Failed Jobcentre Plus IT project wasted £70m

The head of the Jobcentre Plus service has told MPs that nearly half the value of the abandoned £143m benefit process replacement programme (BPRP) is set to be written off.

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The head of the Jobcentre Plus service has told MPs that nearly half the value of the abandoned £143m benefit process replacement programme (BPRP) is set to be written off.

Lesley Strathie told the Commons Work and Pensions Committee that only £73m worth of work on the huge project could be “recycled” after it was axed last year, following concerns over whether it could be delivered.

The costs of the programme had risen from £138m to £143m because of spending commitments extending through the 2004 to 2007 Spending Review period, of which “£73m is expected to add value to the department”, Strathie told the MPs.

She added that “£70m has no value attached to it at the moment”, although it might be recoverable at some point in the future.

Strathie said the agency’s “biggest single failure” was the collapse of the BPRP, “which our governance pointed up was not going to deliver the benefits and was going to take considerably more money than the outline costs and the business case had shown”. Jobcentre Plus had taken action to bring it to an end, for this reason, she said.

Liberal Democrat MP Jenny Willott pressed Strathie over why they had not been informed that the project was facing the axe at two previous hearings into the work of Jobcentre Plus, in February – when the committee had been briefed on BPRP – and June last year.

Strathie admitted: “I think, with the benefit of hindsight, probably we could have told you in confidence that we had some concerns at that point.”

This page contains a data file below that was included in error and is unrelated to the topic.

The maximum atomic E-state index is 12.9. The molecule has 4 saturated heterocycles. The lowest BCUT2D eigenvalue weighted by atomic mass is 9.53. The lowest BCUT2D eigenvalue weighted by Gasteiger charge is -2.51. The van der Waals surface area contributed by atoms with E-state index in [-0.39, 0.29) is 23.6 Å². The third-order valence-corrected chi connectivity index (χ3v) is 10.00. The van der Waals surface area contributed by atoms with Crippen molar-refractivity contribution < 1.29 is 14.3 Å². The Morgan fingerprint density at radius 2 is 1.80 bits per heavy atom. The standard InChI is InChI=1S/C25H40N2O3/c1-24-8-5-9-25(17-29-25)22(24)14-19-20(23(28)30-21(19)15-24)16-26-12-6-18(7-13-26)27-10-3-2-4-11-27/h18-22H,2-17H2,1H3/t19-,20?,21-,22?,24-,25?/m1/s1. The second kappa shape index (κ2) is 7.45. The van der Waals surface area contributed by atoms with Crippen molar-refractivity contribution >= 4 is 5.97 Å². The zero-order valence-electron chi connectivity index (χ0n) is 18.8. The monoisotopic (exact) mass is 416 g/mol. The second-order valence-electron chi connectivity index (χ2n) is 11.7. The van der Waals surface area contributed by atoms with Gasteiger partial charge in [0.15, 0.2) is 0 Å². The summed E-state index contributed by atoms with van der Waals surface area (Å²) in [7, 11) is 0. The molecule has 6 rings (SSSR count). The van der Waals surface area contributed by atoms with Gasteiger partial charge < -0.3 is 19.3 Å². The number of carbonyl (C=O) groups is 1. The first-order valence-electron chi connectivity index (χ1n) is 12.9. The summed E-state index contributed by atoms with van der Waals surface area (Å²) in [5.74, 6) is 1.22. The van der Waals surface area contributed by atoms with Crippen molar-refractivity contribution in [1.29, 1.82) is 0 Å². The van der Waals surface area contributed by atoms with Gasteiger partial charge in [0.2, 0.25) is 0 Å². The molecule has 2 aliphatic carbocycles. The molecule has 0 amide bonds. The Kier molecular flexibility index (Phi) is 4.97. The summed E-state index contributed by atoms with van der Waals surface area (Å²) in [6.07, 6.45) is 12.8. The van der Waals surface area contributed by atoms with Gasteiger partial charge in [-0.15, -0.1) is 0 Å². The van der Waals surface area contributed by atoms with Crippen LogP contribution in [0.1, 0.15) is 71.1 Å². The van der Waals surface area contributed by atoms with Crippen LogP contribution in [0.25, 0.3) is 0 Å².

The chief executive, who took up her post in October 2005, admitted that evidence given to the committee previously had been “wrong”.

She said BPRP had been started in November 2004, because of fears that legacy IT systems “were going to fall over”. By February 2006, the Jobcentre Plus management team realised that BPRP might not deliver, while a new benefit, the Employment Support Allowance, had also been introduced. The agency launched an independent review of the scheme, and by May, Strathie said, knew “our fears were realised”.

In August, the agency’s investment committee took a formal decision to close the programme down, prompting Strathie to write to the MPs, who were then away from parliament for the summer recess.

The chief executive denied that the decision to “abort” BPRP had been taken in February. “Not to abort – to pause the programme,” Strathie replied, citing the number of complex projects making up the scheme.

The independent review had shown that Jobcentre Plus could continue with its legacy systems and build on those in future.

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